The tills may still be ringing and the droves of tourists still arriving, but Dubai’s retail juggernaut showed signs of slowing slightly yesterday as fourth-quarter profit at the emirate’s largest shopping centre owner missed analysts’ expectations.
Profit for the quarter ended December at Emaar Malls Group, which owns Dubai’s largest shopping centre, The Dubai Mall, stood at Dh435 million, up 5.5 per cent compared with a year earlier.
Although the profit was up, it was still lower than analysts’ forecasts, missing Bloomberg’s consensus of Dh455m.
It prompted suggestions that a market slowdown influenced by oil price falls and the strong US dollar is putting the brakes on the mega mall’s recent massive growth.
Rents from Emaar Malls’ 6 million square feet portfolio of malls in Dubai – The Dubai Mall, Souq Al Bahar, Dubai Marina Mall and Gold & Diamond Park – rose to Dh821 million, up by 3 per cent on the same period a year earlier. Sales, marketing and general expenses for the quarter stood at Dh116m, 6 per cent higher than for the same period the previous year and again missing analysts’ expectations.
The increases came as a total of 124 million visitors flocked through the doors of the malls last year – the equivalent of 50 times the entire population of Dubai and a 9 per cent increase on the previous year.
Emaar Malls said that 80 million people alone visited The Dubai Mall last year, the highest number in the world for any shopping and leisure centre.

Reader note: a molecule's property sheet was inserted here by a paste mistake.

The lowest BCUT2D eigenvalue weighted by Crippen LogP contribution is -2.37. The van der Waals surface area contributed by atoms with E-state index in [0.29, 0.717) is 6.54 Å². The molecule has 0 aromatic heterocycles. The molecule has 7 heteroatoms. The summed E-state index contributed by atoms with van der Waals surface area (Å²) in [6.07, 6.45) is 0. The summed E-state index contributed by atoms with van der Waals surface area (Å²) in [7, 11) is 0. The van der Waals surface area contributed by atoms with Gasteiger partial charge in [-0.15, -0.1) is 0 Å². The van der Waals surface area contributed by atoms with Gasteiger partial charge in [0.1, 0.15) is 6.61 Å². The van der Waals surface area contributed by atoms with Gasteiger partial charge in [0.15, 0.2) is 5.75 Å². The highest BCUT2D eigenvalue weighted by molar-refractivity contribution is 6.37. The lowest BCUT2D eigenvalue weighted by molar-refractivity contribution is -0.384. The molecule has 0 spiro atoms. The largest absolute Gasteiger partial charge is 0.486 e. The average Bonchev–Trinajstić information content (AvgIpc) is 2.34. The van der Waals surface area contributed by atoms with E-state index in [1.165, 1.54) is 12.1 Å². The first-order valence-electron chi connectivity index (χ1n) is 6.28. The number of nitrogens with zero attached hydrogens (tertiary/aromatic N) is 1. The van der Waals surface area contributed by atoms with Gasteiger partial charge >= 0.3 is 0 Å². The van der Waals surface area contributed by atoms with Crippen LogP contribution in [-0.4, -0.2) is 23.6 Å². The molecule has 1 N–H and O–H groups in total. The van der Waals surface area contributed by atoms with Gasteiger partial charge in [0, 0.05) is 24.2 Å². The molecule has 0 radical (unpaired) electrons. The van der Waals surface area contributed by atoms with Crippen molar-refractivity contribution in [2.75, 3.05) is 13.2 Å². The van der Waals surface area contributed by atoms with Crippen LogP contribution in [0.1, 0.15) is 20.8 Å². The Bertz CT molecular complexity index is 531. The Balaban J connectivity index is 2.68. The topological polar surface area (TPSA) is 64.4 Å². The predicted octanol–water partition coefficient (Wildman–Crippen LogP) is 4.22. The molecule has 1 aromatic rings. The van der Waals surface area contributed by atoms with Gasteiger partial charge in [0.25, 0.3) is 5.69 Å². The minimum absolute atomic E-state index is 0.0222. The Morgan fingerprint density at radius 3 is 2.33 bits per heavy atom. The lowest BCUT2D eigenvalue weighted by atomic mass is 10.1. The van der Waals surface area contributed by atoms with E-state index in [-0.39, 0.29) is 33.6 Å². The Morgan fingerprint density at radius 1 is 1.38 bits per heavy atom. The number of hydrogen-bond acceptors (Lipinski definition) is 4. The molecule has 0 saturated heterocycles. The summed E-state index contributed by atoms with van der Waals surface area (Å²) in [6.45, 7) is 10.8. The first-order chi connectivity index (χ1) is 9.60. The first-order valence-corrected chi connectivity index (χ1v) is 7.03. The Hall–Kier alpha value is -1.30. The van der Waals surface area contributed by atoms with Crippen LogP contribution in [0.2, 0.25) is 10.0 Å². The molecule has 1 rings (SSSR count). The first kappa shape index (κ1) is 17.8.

Full-year profit came in at Dh1.65 billion, 2.4 per cent lower than analysts’ estimates, but still 23 per cent higher than the previous year. Full-year rents were also up 11 per cent compared with the previous year at Dh2.99bn.
“The retail sector is a key contributor to Dubai’s GDP and Emaar Malls’ assets mark a significant contribution to defining our city as must-visit destination for retail and leisure,” said Mohamed Alabbar, the chairman of Emaar Malls and Emaar Properties.
Emaar Malls’ share price fell by 3.4 per cent during trading yesterday to close at Dh2.49.
Figures from the Dubai Economy Tracker show that Dubai’s economy grew at its slowest pace for more than five years in December as low oil prices and the strong US dollar took their toll.
The number of high-spending Russian visitors splashing their cash at The Dubai Mall has also fallen dramatically. According to Dubai Tourism, the number of tourists coming to Dubai from Russia, CIS and the eastern European region dropped by 22.5 per cent last year compared with 2014.
“Profits are slightly lower than we expected and costs are slightly higher than consensus, which is something we are putting down to the effect of low oil prices and the strong dollar,” said Saleem Khokhar, the head of fund management at National Bank of Abu Dhabi. “However, in general these are still very good results and do not give us any concerns for the long term.”
Last year, the real estate group JLL predicted that about 403,000 sq metres of new mall space will be completed this year, which will prompt retail rents in the city to start to fall.
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